Welcome stranger!

In front of you lie the meandering hyper-text and hyper-media created over the course of four years by the Almat team, its invited guests, and the people that contributed to our workshops, seminars and symposia. We have embraced the open-ended structure of the Research Catalogue's graphical editor, and rather than presenting a linear narrative of what Almat was and what its finding were, we refrained from returning to a classical form of scientific report. Instead, we want to stay true to the nature of algorithmic experimentation in the form of its presentation. And true to the concept of continuous exposition, making perceivable the unfolding of the project over time.

Although this text appears in a singled out place with respect to the network of Almat expositions, it is by no means the authoritative guide to Almat. It was written in March 2022, almost a year after the project “formally finished”. In the chapter Algorithms under Reconfiguration contributed to Michael Schwab’s book Transpositions, I presented a view on the analysis of works and research that replaces the conventional boundary drawing of units along the nominal delimitation of a piece, an exhibition, ... by groupings or threads that move transparently through these units. And the selection of threads is an active move, there is no entirely separate observation from the observed. I think this is a good way for you to approach reading Almat. Formulate a question or identify an interest in the project and its objects. If you haven’t found one yet, begin by skimming through the materials, or use the meta exposition interface. Then, try to weave the threads that depart from your question or interest. Take notes, create bookmarks, go away and come back.

For a good part of the project's initial phase, we were, naturally, invested in the ontological question of algorithms. It becomes clear that our research object are not algorithms, not a reification of computation, but their processuality; what "they" do with us, to use another reifying or even anthropologising language. You cannot talk about algorithmic agency without enacting it, putting yourself into an algorithmic experiment. But in the end, do you want to talk about it? It has been noted by many that despite its open-ended structure, the computer screen and the Research Catalogue ultimately favour written text. This is not what we were after.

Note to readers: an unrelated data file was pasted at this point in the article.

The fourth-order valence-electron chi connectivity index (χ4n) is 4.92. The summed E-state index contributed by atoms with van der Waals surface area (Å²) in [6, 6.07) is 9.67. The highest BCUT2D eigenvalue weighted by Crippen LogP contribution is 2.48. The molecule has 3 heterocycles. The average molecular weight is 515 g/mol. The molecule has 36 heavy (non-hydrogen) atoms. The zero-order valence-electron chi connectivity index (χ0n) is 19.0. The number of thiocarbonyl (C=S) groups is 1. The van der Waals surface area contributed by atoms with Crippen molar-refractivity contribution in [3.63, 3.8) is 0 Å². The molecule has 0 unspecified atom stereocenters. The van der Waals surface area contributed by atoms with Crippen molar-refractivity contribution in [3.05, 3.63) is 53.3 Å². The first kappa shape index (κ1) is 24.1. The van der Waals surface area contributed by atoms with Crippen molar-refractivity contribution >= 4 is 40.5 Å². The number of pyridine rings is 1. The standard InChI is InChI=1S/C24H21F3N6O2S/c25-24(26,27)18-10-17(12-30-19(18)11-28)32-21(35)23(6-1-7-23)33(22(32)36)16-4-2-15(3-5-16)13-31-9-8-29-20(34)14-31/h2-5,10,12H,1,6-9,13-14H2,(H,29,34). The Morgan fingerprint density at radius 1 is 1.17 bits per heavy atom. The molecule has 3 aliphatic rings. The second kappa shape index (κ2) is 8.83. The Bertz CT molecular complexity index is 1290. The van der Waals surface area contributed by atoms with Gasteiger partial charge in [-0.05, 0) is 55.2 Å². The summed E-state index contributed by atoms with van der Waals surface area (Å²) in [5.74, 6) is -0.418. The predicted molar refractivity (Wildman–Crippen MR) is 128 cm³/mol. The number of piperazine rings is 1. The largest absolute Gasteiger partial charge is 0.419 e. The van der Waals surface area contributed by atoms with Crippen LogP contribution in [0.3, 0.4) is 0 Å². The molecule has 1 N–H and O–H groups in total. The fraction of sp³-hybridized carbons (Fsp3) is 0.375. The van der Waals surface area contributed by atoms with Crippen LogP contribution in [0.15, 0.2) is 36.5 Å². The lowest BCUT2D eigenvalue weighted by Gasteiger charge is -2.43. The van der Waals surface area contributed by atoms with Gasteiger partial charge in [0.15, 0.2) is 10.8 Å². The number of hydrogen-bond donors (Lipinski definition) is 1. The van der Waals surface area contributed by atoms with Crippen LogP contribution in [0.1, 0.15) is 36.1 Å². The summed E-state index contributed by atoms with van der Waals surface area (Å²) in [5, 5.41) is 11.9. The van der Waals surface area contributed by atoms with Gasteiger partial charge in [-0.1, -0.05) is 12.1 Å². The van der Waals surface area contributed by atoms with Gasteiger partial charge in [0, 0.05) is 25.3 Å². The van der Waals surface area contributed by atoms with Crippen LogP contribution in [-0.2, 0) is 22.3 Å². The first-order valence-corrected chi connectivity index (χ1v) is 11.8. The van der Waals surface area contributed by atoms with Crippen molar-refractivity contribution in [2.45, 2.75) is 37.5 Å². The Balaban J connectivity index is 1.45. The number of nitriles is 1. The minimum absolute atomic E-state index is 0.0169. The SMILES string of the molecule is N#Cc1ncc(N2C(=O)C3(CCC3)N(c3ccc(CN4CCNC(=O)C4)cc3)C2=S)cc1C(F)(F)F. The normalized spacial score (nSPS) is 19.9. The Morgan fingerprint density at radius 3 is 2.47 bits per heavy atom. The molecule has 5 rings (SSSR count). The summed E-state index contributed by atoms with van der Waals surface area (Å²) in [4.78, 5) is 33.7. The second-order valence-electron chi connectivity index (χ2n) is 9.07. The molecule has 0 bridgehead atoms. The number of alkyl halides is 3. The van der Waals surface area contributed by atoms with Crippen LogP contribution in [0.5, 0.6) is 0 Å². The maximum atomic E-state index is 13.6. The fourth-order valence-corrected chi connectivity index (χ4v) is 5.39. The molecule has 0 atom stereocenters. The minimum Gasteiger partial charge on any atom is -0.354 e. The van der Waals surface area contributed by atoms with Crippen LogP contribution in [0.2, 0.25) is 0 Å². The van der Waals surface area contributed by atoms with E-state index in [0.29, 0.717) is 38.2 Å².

If you want qualifications of the nature of “the” algorithmic, I think the best ones (so far, tentatively) are reconfiguration and recursion. A lot has been said about the latter, and I strongly favour the former. I am just one voice of many voices that participated in Almat. To say the algorithmic is reconfigurative is going beyond the assertion that algorithms consists of elements that can be recombined and that, when set into motion, are performing recombination. It is difficult to do without metaphors, and so I will say that reconfigurative refers to the internal forces of the algorithmic medium that constantly push for connections and disconnections to be made, well captured by Parisi’s idea of a speculative reason and a form of contagion rooted in the algorithmic. After two years of Coronavirus pandemic, we have a good understanding of the thoroughness with which something from one domain, biology, extends into other foreign domains, the economy, the social, philosophy and thought, art. The contagion is not just between one biont and another. Sets of relationships are thrown into doubt, they become unstable before crystallising in new stable forms (forms are always what we perceive as form).

A few words should be said here about the way the materials are presented. You will notice that many elements, text blocks, images, sounds, are annotated with meta data, indicated by curly braces { } and often more faint colour or smaller font size. This was a process run in the last third of the project, leading to the meta exposition interface that allows you to use a search mask on the materials of the Almatcontinuous exposition. A field of the meta data is usually the author, i.e. the person that created the element and its contents. This key can be resolved as follows:
  • ads: Agostino Di Scipio
  • dp: David Pirrò
  • eg: Erin Gee
  • hhr: Hanns Holger Rutz
  • jr: Jonathan Reus
  • jyk: Ji Youn Kang
  • ld: Luc Döbereiner
  • poz: Daniele Pozzi
  • rk: Ron Kuivila


something that awaits you

a lost film



meta: true

keywords: [stranger, reconfiguration, reading]

author: hhr

date: 220302